Monday, October 25, 2010

People, Monsters, Kids: Not Always What They Seem

Oh yes, it's an oni! Via.
We wrote about the OBAKE! costume party this Friday, but in addition, we have a Halloween treat just for the kids. Japan Society's Education Program invites children ages 3-10 to Meet Japan’s Mystical Folklore Creatures & Ghosts before the witching (i.e. trick-or-treating) hour on Sunday, October 31st.

Theatre Arts Japan -KIDS- debuts a new play written especially for this event, introducing the fantastical world of Japan's otherworldly creatures. In the story, a young man encounters a kind old woman on his way to light a lantern on a mountain top. When she invites him for tea, distracting him from his duties, the boy discovers she is not at all what she seems. He must turn to the mystical yokai  creatures in the woods and decide whether they are friend or foe and able to help him.

Among the throngs of Japanese beasties (there are literally hundreds), kids discover the tengu, a mysterious flying mountain creature; the kappa, a funky, frog-like river creature; the rokurokubi, a beautiful woman with a surprisingly long neck; and the ornery oni, who has the horns of a cow and the fangs of a tiger. After the theater performance, actors work with the children to create masks so they can transform into their favorite creatures from the show.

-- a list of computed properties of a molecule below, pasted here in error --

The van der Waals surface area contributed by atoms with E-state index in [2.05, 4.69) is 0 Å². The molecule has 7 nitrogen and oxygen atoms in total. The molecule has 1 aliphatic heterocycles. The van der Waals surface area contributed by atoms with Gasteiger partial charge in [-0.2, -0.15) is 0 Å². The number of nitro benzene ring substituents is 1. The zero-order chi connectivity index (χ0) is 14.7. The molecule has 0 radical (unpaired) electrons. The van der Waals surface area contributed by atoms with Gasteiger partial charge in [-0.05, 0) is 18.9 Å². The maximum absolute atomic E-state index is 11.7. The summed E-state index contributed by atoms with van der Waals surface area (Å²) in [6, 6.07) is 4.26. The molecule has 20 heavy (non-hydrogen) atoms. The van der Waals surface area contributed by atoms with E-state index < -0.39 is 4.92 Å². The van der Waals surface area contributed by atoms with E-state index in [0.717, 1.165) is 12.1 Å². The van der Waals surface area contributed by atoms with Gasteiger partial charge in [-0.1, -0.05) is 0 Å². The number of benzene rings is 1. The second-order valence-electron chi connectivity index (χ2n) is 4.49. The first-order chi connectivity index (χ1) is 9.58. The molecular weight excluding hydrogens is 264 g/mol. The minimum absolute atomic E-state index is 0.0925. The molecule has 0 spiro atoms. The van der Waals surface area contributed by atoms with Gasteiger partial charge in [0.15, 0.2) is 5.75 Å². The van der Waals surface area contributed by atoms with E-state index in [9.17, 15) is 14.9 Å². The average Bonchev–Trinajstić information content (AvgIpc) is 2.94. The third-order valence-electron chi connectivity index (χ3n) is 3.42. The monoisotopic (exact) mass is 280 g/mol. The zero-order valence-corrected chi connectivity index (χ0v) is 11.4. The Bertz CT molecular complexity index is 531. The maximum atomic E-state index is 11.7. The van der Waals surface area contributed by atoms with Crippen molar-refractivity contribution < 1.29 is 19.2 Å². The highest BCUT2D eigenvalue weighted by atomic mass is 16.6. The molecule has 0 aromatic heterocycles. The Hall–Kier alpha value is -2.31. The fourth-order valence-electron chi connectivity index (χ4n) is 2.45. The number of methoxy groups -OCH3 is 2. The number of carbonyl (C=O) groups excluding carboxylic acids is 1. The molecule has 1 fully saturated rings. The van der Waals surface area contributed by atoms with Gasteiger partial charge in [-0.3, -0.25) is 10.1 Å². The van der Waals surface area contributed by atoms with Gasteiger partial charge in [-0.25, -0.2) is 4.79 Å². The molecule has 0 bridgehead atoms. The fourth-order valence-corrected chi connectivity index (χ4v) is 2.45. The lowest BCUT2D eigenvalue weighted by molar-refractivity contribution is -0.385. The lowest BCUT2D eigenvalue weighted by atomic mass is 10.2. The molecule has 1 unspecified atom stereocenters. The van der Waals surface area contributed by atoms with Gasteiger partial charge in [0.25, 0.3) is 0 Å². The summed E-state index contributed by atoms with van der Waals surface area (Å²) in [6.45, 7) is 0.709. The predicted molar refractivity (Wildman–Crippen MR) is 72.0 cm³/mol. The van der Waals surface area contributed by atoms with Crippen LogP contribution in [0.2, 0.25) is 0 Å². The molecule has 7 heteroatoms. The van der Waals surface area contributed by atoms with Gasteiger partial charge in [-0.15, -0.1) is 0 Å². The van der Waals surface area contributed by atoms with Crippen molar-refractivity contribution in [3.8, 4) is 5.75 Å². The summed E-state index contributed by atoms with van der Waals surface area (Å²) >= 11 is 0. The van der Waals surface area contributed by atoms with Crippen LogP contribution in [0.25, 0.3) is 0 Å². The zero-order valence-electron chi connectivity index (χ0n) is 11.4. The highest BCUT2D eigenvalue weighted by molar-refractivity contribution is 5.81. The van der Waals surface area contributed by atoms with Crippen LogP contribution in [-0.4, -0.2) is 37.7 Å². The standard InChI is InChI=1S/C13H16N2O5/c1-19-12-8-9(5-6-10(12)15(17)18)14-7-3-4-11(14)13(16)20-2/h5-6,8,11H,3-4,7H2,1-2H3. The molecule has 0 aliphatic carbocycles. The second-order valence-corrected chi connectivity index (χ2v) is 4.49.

For our more adult  monster enthusiasts, we hope to see you at the Friday, October 29 OBAKE! party. In honor of both events, here's another update on a traditional Japanese ghost story, this time for the parents:

The weather outside is cold and rainy, so your kids and their friends are bound indoors. You put them in the playroom, promising sweet treats if they behave and play quietly. For a time, they play as quietly as they can, but slowly peals of giggles crescendo  from behind the door. When you go to check on them, they blame each other for moving things, tickling each other or playing little tricks—all of which each denies. As you leave, you hear a soft giggle, and turn around to see them all looking at you with wide eyes. Relative quiet ensues as you prepare the snacks, but total, eerie silence meets you when you walk back into the room. What are they up to? And did you see one of them duck under the table? You shake your head, but take a quick peek when you set the treats down. Your eyes must be playing tricks on you. As you start to divide the treats, a ghostly little hand grabs one. You follow the hand, past the silken translucent sleeve, to the face of a small girl in a pink kimono, nibbling on a cookie. She smiles, crumbs falling to the floor and disappears. Your child's new playmate is a Zashiki Warashi.

S.H., S.J.

No comments: